It’s easy to believe that texting is too personal for businesses to try. After all, you aren’t just dropping into someone’s email inbox — you’re getting into their push notifications and popping up next to their partner, mom, and best friend.
But this is another one of those “don’t believe everything you hear” stories.
Here are a few shocking statistics from one particular study:
- 82% of people open every text they receive
- 70% of people like the idea of business texting
- 60% of people want to text businesses about support issues
- 43% of people initiate text conversations with businesses
You know what those statistics say? That business texting isn’t just an experimental way to communicate with your audience.
More than that, business texting is an under-used, high-demand way of improving customer engagement and developing relationships with people (and not just names in an email database). And by following the steps below, your business will be able to get the most from this “new” channel of communication.
Step #1: Business Texting As A Support Channel
The most obvious way to integrate business texting is about appointments or support tickets. This is also the path of least resistance, since most people sign up for this sort of information anyway nowadays.
If your business is in a service-based industry, then texting people about upcoming appointments, billings, and updates are standard fare, particularly if they opt into text messages. (Building that trust between you could make those people more likely to click other links in the future, but that’s too subjective to make any kind of guarantee about.)
But what about customer support? How could you leverage text messages to collect support tickets, work directly with customers, and — hopefully — close those tickets?
Your average mobile user expects fast turnaround times with text messages — more so than emails, clearly, but also more than returned calls or responses to social media DMs. While that can put pressure on your team to respond quickly, it’s also an instantaneous and personalized response without having to rely on chatbots and automated services.
In other words, there’s a new “best practices” system to learn if you want to take advantage of customer service via SMS:
Providing the same experience to customers who chat, call, email, or text is important because people may reach out via different methods over the course of their relationship with you. And one of the worst things you can do is disappoint them or fail to provide the help they need because one response time or format is different from the rest. Using SMS support is a smart move, but it’s not a simple service you tack onto an existing framework — you need to be strategic.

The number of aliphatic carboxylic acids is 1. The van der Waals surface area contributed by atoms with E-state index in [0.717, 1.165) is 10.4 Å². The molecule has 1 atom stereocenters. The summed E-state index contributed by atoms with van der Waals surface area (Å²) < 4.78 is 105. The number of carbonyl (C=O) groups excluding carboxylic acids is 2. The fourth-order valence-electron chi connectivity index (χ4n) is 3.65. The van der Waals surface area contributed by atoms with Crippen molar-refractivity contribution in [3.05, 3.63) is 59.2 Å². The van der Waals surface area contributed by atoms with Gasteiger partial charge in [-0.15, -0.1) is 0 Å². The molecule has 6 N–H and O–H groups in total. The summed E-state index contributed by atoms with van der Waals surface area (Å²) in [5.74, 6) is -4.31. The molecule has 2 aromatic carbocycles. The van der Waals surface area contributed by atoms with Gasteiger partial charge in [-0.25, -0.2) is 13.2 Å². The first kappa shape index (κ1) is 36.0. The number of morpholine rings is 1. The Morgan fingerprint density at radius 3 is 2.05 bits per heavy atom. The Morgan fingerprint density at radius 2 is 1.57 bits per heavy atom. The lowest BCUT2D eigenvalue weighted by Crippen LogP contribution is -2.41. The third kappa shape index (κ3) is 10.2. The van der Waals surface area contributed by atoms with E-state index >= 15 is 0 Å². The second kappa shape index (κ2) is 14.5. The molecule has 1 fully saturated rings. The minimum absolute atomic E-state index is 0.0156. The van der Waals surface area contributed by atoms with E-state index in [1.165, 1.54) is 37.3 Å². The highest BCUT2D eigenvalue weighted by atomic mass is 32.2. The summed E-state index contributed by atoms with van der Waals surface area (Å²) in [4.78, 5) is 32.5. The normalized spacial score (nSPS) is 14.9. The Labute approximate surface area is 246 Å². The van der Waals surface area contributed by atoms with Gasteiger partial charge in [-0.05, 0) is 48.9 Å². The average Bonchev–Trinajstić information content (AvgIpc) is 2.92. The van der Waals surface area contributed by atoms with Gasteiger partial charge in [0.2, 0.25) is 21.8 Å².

Integrate SMS into your support processes.
Letting your team use familiar tools and CRM apps gives them everything they need, while also freeing people up to engage a customer within minutes of receiving a ticket. Instantaneous replies are important: 95% of text messages are read within 3 minutes of being received, and customers expect that sort of response time from businesses too.
While we may have just downplayed the usefulness of chatbots, you can absolutely find an automated system for responding to customers. A chatbot can also make sure a specific customer problem is directed to the appropriate team member or department.
Step #2: SMS Marketing As A Sales Tool
How much engagement could you generate if you leveraged SMS for your next big sale?
You already use email — and probably social media — to generate leads or nurture them down your sales funnel. While you never want to spam someone’s text messages, getting them to opt into receiving text messages opens up a new engagement opportunity when it comes to spreading awareness about a sale.
According to MailChimp, the average email open rate is just over 21%, while the average clickthrough rate is around 2.5%. And depending on your business, those numbers might sound too good to be true. That’s because email marketing is hard, and the average consumer has become much more wary of marketing content.
But remember those amazing text message statistics? 82% of people will open every single text message, whether it’s from Aunt Sally or their annoying neighbor or that [insert your industry here] brand they just heard about.
And those numbers mean more people will hear about your sale (and see the discount code). SMS marketing boasts a 6.16% clickthrough rate, which is more than 2x the “best case scenario” for email marketing.
When you’re working hard to tell people about a promotion, don’t sleep on the power of text messages. They might be just the tactic you need to re-engage your lapsed leads.
Step #3: Text Messaging As An Engagement Hack
Personalized content, a verbal brand (across messaging), and a human connection matter. They’re some of the most influential pieces behind the digital marketing trends of today, and that matters because people expect that sort of stuff when they engage with brands.
Which, of course, is a perfect match for text messaging — even more than social media, in some ways.
Social media has grown to be the king of online engagement, but everyone we know still uses SMS apps on a daily basis. And while you can research online platforms to “be where your audience is,” you can make an easy bet that they’re definitely going to be sending and receiving texts.
That’s why integration is important. Business texting won’t become the macguffin that solves all your problems and catapults you to overnight success. But what it will do is give you a better, cleaner way to communicate directly with people who want to engage you.
By building SMS into the framework of how you engage with your audience, you’ll be able to do everything better: support your customers, convert your leads, and grow your audience.